In 2007, at the National Association of Bond Lawyers’ Bond Attorneys’ Workshop in Chicago, the IRS announced that it would conduct “a small sample of student loan bond” examinations. The manager of field operations for the IRS at the time (Bob Henn) noted that the IRS hadn’t looked closely at student loan bonds before. The IRS Work Plan for fiscal year 2008 similarly noted that the IRS was working to “develop a strategy for assessing compliance in the student loan bond market segment” and that “TEB has created a project team to initiate planning and research activities with respect to this market segment.”
Despite the limited investigation done by the IRS, the Work Plan already warned that student loan bonds “have been determined to have a medium level of risk of noncompliance,” because “student loan bonds involve complex arbitrage calculations and the ability to earn and divert illegal arbitrage.” The Work Plan also prescribed a 16-hour “Special Emphasis Training” for IRS agents, to provide “agents assigned qualified student loan bond cases with the knowledge of the structure and requirements related to qualified student loan bond cases.” At a December 2007 briefing to cover the workplan, the IRS reiterated its plan to begin student loan bond exams in 2008.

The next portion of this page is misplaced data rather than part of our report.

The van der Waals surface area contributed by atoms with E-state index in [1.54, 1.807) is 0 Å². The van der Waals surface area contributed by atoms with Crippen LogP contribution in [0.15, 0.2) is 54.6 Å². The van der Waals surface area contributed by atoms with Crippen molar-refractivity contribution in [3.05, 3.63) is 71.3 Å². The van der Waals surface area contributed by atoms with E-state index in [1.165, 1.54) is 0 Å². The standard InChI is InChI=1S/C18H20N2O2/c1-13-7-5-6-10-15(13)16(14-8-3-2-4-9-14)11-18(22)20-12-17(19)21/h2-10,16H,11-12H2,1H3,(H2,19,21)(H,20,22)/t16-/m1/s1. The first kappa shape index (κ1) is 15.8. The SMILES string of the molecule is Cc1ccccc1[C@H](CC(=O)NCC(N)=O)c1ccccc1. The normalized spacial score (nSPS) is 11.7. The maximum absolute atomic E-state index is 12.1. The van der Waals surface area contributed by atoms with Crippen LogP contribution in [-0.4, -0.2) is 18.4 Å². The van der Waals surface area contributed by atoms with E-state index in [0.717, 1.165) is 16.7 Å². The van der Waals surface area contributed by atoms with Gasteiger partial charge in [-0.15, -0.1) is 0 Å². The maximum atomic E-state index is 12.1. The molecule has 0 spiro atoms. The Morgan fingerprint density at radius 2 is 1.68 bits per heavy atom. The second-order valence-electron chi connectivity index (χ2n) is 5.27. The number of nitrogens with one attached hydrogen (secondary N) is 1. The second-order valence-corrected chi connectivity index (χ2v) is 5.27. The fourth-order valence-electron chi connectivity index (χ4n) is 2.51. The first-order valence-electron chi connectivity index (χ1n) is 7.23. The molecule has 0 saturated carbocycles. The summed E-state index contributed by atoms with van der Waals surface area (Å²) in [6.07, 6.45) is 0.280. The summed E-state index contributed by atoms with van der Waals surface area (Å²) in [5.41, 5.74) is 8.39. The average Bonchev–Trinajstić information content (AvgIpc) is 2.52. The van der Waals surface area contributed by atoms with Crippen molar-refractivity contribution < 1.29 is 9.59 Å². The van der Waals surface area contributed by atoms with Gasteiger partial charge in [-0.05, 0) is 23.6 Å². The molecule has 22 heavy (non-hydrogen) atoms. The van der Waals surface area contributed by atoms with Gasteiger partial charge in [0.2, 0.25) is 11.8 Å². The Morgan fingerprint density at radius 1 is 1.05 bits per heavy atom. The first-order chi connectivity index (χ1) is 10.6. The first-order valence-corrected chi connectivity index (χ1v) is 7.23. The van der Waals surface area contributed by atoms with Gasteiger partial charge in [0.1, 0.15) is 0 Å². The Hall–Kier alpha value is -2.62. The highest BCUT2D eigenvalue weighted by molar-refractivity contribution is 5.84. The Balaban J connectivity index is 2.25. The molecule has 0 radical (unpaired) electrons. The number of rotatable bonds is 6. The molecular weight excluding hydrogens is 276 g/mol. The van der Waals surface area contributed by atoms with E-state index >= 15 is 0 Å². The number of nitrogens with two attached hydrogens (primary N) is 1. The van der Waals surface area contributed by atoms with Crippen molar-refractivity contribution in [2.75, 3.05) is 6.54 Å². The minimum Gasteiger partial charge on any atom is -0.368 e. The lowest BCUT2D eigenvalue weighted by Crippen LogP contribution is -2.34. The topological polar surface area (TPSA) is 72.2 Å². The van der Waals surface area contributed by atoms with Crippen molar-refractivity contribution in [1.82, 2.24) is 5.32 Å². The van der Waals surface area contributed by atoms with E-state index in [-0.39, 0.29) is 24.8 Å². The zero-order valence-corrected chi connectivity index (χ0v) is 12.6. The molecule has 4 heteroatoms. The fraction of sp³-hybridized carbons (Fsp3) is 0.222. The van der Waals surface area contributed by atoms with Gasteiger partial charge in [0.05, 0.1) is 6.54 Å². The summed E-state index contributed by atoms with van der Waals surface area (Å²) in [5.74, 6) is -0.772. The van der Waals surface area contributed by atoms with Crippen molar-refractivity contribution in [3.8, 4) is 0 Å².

And they didn’t waste any time. On May 30, 2008, the IRS opened an exam of a 1998 issue of student loan bonds of the Vermont Student Assistance Corp. As the examination progressed, on March 3, 2009, the IRS asserted that these bonds were taxable arbitrage bonds in part because of the issuer’s “methodology for tracking student loans acquired with proceeds” of the bonds. The Vermont authority disclosed the audit to investors, saying that “the IRS position is inconsistent with applicable law and practice,” and that the authority had “performed yield calculations for the bonds” that showed that “in the aggregate, the yield on the loans . . . is substantially below the yield permitted for the loans.” When The Bond Buyer wrote about the Vermont disclosure, it noted that “[m]arket participants said . . . that it is not clear if this particular audit carries broader implications for tax-exempt student loan lenders.”
At this point, we must make a brief foray into the student loan bond requirements. What was the arbitrage issue – the “methodology for tracking student loans” that worried the IRS in the case?
The proceeds of a student loan bond issue are used either to make student loans or to acquire student loans that were originally made by other lenders. The tax rules combine these two concepts in the verb “finance” – student loan bonds must be used to “finance” student loans.